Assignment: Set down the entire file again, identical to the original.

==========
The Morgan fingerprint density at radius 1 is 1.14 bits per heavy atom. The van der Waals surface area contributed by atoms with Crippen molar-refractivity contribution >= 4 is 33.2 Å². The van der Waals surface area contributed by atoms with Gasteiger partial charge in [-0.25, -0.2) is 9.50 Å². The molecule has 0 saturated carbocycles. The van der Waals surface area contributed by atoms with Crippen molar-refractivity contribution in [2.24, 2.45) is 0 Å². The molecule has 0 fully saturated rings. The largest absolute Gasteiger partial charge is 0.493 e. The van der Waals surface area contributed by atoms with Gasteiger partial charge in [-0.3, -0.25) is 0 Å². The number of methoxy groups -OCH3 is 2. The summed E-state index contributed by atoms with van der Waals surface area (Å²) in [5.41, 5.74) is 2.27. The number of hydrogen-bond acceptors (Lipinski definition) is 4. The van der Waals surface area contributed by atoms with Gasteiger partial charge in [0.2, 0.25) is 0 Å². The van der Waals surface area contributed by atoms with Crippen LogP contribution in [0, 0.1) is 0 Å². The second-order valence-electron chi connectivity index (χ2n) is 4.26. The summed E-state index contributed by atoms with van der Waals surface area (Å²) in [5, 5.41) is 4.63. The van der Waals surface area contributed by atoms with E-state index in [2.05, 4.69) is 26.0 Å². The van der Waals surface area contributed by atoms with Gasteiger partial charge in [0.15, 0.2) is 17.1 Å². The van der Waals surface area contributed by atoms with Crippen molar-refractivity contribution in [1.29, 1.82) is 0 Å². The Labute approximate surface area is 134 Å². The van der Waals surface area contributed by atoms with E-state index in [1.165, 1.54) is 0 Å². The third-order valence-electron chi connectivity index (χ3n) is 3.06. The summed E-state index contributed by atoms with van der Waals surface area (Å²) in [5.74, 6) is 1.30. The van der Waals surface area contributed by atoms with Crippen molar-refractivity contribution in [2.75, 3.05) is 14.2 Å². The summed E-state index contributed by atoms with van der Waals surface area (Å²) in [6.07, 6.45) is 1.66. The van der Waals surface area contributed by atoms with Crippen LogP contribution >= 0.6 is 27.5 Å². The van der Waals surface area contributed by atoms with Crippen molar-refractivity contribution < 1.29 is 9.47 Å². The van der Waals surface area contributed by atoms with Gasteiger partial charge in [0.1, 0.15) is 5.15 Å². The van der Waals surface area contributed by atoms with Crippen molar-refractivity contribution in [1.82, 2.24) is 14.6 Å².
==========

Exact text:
The Morgan fingerprint density at radius 1 is 1.14 bits per heavy atom. The van der Waals surface area contributed by atoms with Crippen molar-refractivity contribution >= 4 is 33.2 Å². The van der Waals surface area contributed by atoms with Gasteiger partial charge in [-0.25, -0.2) is 9.50 Å². The molecule has 0 saturated carbocycles. The van der Waals surface area contributed by atoms with Crippen molar-refractivity contribution in [2.24, 2.45) is 0 Å². The molecule has 0 fully saturated rings. The largest absolute Gasteiger partial charge is 0.493 e. The van der Waals surface area contributed by atoms with Gasteiger partial charge in [-0.3, -0.25) is 0 Å². The number of methoxy groups -OCH3 is 2. The summed E-state index contributed by atoms with van der Waals surface area (Å²) in [5.41, 5.74) is 2.27. The number of hydrogen-bond acceptors (Lipinski definition) is 4. The van der Waals surface area contributed by atoms with Gasteiger partial charge in [0.2, 0.25) is 0 Å². The van der Waals surface area contributed by atoms with Crippen LogP contribution in [0, 0.1) is 0 Å². The second-order valence-electron chi connectivity index (χ2n) is 4.26. The summed E-state index contributed by atoms with van der Waals surface area (Å²) in [5, 5.41) is 4.63. The van der Waals surface area contributed by atoms with E-state index in [2.05, 4.69) is 26.0 Å². The van der Waals surface area contributed by atoms with Gasteiger partial charge in [0.15, 0.2) is 17.1 Å². The van der Waals surface area contributed by atoms with Crippen molar-refractivity contribution in [1.29, 1.82) is 0 Å². The Labute approximate surface area is 134 Å². The van der Waals surface area contributed by atoms with E-state index in [1.165, 1.54) is 0 Å². The third-order valence-electron chi connectivity index (χ3n) is 3.06. The summed E-state index contributed by atoms with van der Waals surface area (Å²) in [5.74, 6) is 1.30. The van der Waals surface area contributed by atoms with Crippen molar-refractivity contribution in [2.75, 3.05) is 14.2 Å². The summed E-state index contributed by atoms with van der Waals surface area (Å²) in [6.07, 6.45) is 1.66. The van der Waals surface area contributed by atoms with Crippen LogP contribution >= 0.6 is 27.5 Å². The van der Waals surface area contributed by atoms with Crippen molar-refractivity contribution < 1.29 is 9.47 Å². The van der Waals surface area contributed by atoms with Gasteiger partial charge in [0.1, 0.15) is 5.15 Å². The van der Waals surface area contributed by atoms with Crippen molar-refractivity contribution in [1.82, 2.24) is 14.6 Å².